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A cleanse or detox might do more harm than good to your body

Published January 18, 2024

This time of year, there’s no shortage of content tapping into the anxiety of the sugar or alcohol we may have consumed during the holidays—and the few extra pounds that may have followed. 

Just search “detox” or “cleanse” on social media. It’s a multibillion-dollar, global industry. 

While it’s completely normal for bodies to change and no foods are bad in moderation, you may find yourself asking: Should I try one of these magical cleanses? And do they really work?

The answer, like most involving the body, is complicated. No quality research suggests any long-term benefits attached to cleanses or detoxes, according to Melissa Prest, a board-certified nutritionist and a spokesperson for the Academy of Nutrition and Dietetics. Some can actually be harmful, especially without medical supervision. 

Then again, some people swear they feel better on a cleanse—more energy, clearer thinking, less bloating. Prest says that’s not surprising: “If someone who maybe has been eating a lot of refined food, not a lot of fiber, minimal fruits and vegetables, and now they’re replacing those foods, even in smaller amounts, with nutrient-dense foods, of course they’re going to feel better.”

Ultimately, certain changes to your diet may have benefits in the short-term, but even those come with sizable caveats. 

What is a cleanse?

There’s no specific definition of a cleanse, but Prest says it typically involves restricting your diet for a short time with the intent of detoxifying the body—either from natural byproducts like lactic acid or outside forces like mercury in seafood or pollutants.

Doing a cleanse could mean cutting out dairy or gluten for a month, going on a liquid diet or juicing for a week, or simply fasting. Even diets like Whole 30 or keto could be considered cleanses. (Colon cleanses are also a thing—but that’s a whole different story.) 

But the Academy of Nutrition and Dietetics, the world’s largest organization of nutrition and dietetics practitioners, doesn’t recommend cleanses. Prest says that’s because the body already has its own highly effective process to get rid of toxins, mainly through the liver, kidneys, and digestive system. For example, the body can metabolize alcohol in as little as a day, depending on how many drinks someone consumed (and how strong they were.) 

(No, you can’t really sweat out toxins.)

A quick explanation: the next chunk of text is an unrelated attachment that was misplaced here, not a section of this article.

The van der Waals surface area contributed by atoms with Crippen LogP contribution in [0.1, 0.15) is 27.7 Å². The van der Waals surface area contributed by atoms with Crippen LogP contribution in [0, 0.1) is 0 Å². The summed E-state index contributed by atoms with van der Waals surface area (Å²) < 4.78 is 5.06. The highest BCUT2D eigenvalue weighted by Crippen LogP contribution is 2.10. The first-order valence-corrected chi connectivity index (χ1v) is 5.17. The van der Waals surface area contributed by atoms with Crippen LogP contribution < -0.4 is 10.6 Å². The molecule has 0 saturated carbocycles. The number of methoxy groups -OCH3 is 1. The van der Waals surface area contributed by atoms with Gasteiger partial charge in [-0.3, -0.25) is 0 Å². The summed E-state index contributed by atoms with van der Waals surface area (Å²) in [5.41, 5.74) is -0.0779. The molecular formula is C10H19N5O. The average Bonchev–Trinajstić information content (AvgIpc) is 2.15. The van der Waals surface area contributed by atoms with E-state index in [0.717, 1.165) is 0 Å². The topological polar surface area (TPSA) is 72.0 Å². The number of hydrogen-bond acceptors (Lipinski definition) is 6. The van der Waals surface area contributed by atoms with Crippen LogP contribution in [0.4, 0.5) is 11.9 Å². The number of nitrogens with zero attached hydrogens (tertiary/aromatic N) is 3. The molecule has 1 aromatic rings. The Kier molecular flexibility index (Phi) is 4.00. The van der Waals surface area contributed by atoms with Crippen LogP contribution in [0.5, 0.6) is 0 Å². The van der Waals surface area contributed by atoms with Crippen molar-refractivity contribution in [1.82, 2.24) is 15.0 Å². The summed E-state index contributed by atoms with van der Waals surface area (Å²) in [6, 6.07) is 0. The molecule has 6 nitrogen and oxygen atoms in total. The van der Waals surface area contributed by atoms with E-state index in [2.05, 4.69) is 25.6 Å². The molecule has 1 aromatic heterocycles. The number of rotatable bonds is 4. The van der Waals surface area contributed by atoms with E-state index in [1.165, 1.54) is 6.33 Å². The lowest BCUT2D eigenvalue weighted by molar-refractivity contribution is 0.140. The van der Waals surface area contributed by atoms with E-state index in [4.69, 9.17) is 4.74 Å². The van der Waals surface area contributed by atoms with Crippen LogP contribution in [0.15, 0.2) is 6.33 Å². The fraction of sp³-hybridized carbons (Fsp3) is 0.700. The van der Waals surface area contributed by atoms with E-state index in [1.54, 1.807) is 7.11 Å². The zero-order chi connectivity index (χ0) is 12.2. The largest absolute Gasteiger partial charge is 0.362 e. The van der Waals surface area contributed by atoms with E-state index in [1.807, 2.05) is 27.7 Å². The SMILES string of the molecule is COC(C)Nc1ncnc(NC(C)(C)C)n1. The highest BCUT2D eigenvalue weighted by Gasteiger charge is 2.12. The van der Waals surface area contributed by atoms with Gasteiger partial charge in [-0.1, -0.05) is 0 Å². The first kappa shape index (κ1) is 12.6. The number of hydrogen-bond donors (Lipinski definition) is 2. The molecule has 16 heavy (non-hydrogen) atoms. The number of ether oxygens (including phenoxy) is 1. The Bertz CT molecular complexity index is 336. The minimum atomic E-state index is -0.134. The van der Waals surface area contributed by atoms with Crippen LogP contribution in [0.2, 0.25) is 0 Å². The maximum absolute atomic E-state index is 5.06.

Most cleanses fall under the category of “fad diets,” which often cut out food groups, don’t provide adequate nutrition, and promote short-term changes that are difficult to maintain, according to a 2022 study in Frontiers

Many companies offering cleanses label their products as “research-backed.” But those findings can be manipulated to fit a narrative. For example, a “lemon water detox” has become somewhat of a staple for the cleanse-conscious. But one study, often cited as the basis for this cleanse, monitored less than a hundred participants for only 11 days. 

“Most of the positive changes were also observed among subjects on a similarly calorie-restricted diet without the same lemon juice mixture,” says Melinda Ring, an integrative and internal medicine specialist at Northwestern Medicine and the director of the Osher Center for Integrative Health at Northwestern University. 

Many studies are also done on animals, the results of which don’t easily transfer to humans.

So what are the actual short-term benefits of a cleanse? 

Ring, however, doesn’t rule out cleanses. 

“It is as much a mental reset for people, and maybe more so than it is an actual physical reset. It helps people feel a sense of starting over. It helps them detox themselves of bad habits,” she says. “I’ll encourage people to do them in a healthy way but also be aware that there are limits to how much can actually be done.” 

But it’s tough to pinpoint what a cleanse does to your body in the short-term because so many variations exist. 

Some cleanses are aimed at reducing inflammation—which can be caused by foods like dairy or gluten, especially among people with intolerances. An estimated 68 percent of the world’s population doesn’t absorb lactose efficiently, according to the National Institutes of Health, and up to 7 percent exhibit gluten sensitivity. But reactions could be so slight, you may not even be aware of them—which may explain why some people feel better after eliminating those foods.

Inflammation affects a whole slew of physical processes and may lead to arthritis, gastritis, and bronchitis, according to Ring. So cutting those foods out, even briefly, could help. Certain foods or supplements, like ginger, garlic, and omega-3 fatty acids, have also been linked to decreased inflammation.